The Trump administration today dismissed protests and made a formal decision to open 725,500 acres of public lands and mineral estate across California’s Central Coast and the Bay Area to new oil and gas drilling and fracking.
The public lands the U.S. Bureau of Land Management has earmarked for leasing are in the counties of Alameda, Contra Costa, Fresno, Merced, Monterey, San Benito, San Joaquin, San Mateo, Santa Clara, Santa Cruz and Stanislaus.
“This reckless move is the toxic convergence of Trump’s climate denial, loyalty to the oil industry and grudge against California,” said Clare Lakewood, a senior attorney at the Center for Biological Diversity. “Turning over these spectacular wild places to dirty drilling and fracking will sicken Californians, harm endangered species and fuel climate chaos. We’ll fight tooth and nail to make sure it doesn’t happen.”
The move will end a more than five-year-old moratorium on leasing federal public land and mineral estate in the state to oil companies.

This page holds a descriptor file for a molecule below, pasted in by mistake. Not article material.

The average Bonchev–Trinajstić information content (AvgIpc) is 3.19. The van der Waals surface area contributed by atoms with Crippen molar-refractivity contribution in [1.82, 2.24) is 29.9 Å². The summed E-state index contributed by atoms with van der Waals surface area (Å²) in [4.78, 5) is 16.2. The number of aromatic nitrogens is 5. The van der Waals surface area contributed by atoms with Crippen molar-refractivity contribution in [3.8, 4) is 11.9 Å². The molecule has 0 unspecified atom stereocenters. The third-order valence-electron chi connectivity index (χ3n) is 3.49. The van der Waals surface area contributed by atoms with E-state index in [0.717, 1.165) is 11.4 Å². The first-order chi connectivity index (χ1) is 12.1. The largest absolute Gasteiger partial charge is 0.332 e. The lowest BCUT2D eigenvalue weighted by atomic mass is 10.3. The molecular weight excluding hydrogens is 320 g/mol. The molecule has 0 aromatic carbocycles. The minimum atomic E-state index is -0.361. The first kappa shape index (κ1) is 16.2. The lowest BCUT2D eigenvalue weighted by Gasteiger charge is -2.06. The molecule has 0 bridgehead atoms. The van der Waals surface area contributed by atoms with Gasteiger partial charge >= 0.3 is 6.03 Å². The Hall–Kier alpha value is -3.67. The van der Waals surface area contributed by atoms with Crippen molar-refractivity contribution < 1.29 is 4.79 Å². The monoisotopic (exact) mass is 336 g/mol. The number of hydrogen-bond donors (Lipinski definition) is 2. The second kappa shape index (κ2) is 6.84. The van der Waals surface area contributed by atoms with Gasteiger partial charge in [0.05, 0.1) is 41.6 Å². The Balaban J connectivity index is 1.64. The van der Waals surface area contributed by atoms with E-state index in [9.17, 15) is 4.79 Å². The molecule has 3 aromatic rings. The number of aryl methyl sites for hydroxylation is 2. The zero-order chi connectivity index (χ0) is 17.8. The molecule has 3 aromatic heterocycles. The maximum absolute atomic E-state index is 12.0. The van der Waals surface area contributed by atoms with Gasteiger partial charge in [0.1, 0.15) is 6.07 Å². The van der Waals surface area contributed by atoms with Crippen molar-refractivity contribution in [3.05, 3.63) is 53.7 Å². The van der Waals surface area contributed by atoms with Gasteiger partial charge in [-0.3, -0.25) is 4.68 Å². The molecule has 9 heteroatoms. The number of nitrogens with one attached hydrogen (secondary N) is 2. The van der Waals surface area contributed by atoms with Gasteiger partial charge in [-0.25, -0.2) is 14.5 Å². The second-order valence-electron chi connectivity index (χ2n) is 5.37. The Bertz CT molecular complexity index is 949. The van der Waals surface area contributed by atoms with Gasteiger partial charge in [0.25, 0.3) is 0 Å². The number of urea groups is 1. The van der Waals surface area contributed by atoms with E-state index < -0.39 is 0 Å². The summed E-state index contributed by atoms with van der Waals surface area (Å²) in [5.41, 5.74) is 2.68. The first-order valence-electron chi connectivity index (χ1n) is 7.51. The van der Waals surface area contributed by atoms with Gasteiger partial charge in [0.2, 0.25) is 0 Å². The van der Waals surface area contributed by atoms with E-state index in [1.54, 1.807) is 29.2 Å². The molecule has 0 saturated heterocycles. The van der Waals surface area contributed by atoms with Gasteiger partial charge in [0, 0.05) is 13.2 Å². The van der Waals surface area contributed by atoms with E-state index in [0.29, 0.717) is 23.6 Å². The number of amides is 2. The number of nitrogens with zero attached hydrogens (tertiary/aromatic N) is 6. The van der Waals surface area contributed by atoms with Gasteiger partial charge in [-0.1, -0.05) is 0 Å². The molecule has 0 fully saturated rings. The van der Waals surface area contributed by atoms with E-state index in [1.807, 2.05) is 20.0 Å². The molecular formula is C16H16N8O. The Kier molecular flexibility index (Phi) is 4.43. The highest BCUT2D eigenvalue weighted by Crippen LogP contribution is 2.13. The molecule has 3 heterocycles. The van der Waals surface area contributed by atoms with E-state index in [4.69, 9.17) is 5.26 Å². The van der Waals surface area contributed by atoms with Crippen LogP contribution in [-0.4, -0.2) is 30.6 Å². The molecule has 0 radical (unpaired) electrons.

The BLM has not held a single lease sale in California since 2013, when a judge ruled that the agency violated the law when it issued oil leases in Monterey and Fresno Counties without considering the risks of fracking. The ruling responded to a suit brought by the Center and the Sierra Club challenging a BLM decision to auction off about 2,500 acres of land in those counties to oil companies.
“The Trump administration is putting California’s communities and our climate at risk as they prioritize fossil fuel industry profits over our public lands and the health and safety of our families,” said Sierra Club campaign representative Jenny Binstock. “We will continue to use every tool at our disposal to push back against this irresponsible decision and to protect our public lands from fracking.”
Fracking is an extreme oil-extraction process that blasts toxic chemicals mixed with water underground to crack rocks. According to the BLM, about 90 percent of new oil and gas wells on public lands are fracked.
A 2015 report from the California Council on Science and Technology concluded that fracking in California happens at unusually shallow depths, dangerously close to underground drinking water supplies, with unusually high concentrations of toxic chemicals.
In 2016 Monterey County voters passed Measure Z, which bans fracking, new oil and gas wells and new waste-injection wells. San Benito County voters have also passed a ballot measure banning fracking. Alameda County has passed an ordinance banning fracking, and Santa Cruz County has passed an ordinance banning fracking and all other oil and gas development.
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